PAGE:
It’s no secret that self-employment has become immensely popular in the beauty industry, but is it right for you? Don’t sign that lease just yet! In this article, we’ll go over every pro and con so you can make an informed decision before you make a commitment.
Before we get into the benefits and drawbacks, let’s establish a few facts.
- Pros and cons are subjective. Please keep in mind that this list consists of opinions based on my personal experiences in this industry. Your experiences may not align with mine, resulting in a difference of opinion. That’s totally okay, just so long as you don’t misconstrue either of our opinions for absolute truths.
- Self-employed professionals are self-employed. The simplicity of this statement isn’t meant to offend, but it’s important to understand what self-employment entails from a legal perspective. Here are some posts on the topic to help you get a firm grasp of your rights and responsibilities under federal law.
As a self-employed professional, you are not entitled to the protections (from discrimination, retaliation, sexual harassment, etc.) and benefits (prevailing wage, overtime pay, family and medical leave guaranteed by the FLMA, worker’s comp, unemployment, etc.) that employees receive from state and federal governments.
That isn’t opinion. That is verifiable fact.
- Written contracts are almost always necessary, regardless of how you work when you’re self-employed. If you are a renter (studio, booth, etc.) you will require a written lease agreement. If you are a freelancer, you will need written work agreements (which you can present yourself, or accept from whatever company is contracting you). The only self-employed professionals I can think of that likely don’t require contracts are those who own their workplaces (home salon and mobile facility owners).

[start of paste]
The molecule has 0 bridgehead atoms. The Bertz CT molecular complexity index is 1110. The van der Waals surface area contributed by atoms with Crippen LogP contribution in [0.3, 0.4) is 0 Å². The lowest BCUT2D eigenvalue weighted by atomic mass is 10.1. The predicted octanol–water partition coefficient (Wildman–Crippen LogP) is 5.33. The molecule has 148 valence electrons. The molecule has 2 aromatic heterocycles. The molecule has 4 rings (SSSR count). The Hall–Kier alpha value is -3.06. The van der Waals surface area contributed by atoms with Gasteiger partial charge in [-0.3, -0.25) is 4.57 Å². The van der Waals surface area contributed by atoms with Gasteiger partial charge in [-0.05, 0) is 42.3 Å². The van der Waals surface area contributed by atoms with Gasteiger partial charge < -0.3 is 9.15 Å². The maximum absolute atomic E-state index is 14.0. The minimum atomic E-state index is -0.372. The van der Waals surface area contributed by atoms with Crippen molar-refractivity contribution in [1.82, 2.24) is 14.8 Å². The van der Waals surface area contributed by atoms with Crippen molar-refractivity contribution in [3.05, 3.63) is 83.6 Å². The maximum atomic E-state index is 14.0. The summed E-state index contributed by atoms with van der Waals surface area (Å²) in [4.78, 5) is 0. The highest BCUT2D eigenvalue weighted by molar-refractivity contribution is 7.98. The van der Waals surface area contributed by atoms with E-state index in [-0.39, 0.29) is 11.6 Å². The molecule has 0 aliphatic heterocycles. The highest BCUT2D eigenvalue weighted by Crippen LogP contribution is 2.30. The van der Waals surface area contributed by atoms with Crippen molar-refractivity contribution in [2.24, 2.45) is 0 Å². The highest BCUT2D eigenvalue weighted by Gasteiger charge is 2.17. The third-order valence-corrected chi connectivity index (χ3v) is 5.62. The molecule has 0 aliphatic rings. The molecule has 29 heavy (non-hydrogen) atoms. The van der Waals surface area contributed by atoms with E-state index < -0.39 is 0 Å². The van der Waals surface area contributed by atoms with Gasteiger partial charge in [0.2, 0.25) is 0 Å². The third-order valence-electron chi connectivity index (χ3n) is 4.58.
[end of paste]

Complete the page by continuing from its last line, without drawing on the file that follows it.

Can you work without a contract? Sure. Should you? I highly advise against it. Formal agreements clarify the terms of the arrangement, protect both your interests and the other party’s interests, keep disputes to a minimum, and reduce the likelihood of litigation.
few states have commercial landlord/tenant laws.
Commercial landlord/tenant laws prohibit or restrict a landlord from taking certain actions against tenants—for instance, locking them out of their units and seizing their belongings. In states lacking commercial landlord/tenant laws, the courts default to the terms of the agreement between the landlord and tenant and let contract lawyers sort it out. Barring any legislation that criminalizes certain actions, landlords may very likely be within their legal rights to take devastating actions against tenants, leaving renters with no recourse. If you didn’t make a formal agreement (or if you made a verbal agreement for which evidence of the terms doesn’t physically exist), it will be nearly impossible to enforce. For more information on contracts, click here.
Now, on to the list. Let’s start with the drawbacks.
- Unless you own it, you can’t choose (or control) your neighbors in rental salons. Your landlord may have expectations outlined in their lease agreement regarding professional conduct in common areas, but as a general rule, they often can’t do much to discipline their tenants. (Some landlords only care about collecting their rent, so they may not even desire to deal with renter conduct at all.)
You may end up working alongside professionals who are loud and/or unprofessional.
We’ve all heard a few horror stories from renters about their colleagues day-drinking at work, stealing tools and products, making loud and inappropriate comments, trying to poach clients, and otherwise making their rental space uninhabitable. When another renter violates your workspace like this, it can impact your business negatively, making your clients uncomfortable or irritable until they either give you an ultimatum or disappear from your books.
- Studio and booth rental, on a price per square footage basis, is expensive. When you sublet space in a salon or studio complex, you’re generally paying out far more per square foot than you would if you rented commercial property yourself. That being said, you also aren’t dealing with the commitment or hassle of leasing and maintaining a commercial unit. It’s up to you whether paying $800+ per month for a workspace that may not be much bigger than the size of a walk-in closet is right for you and your business.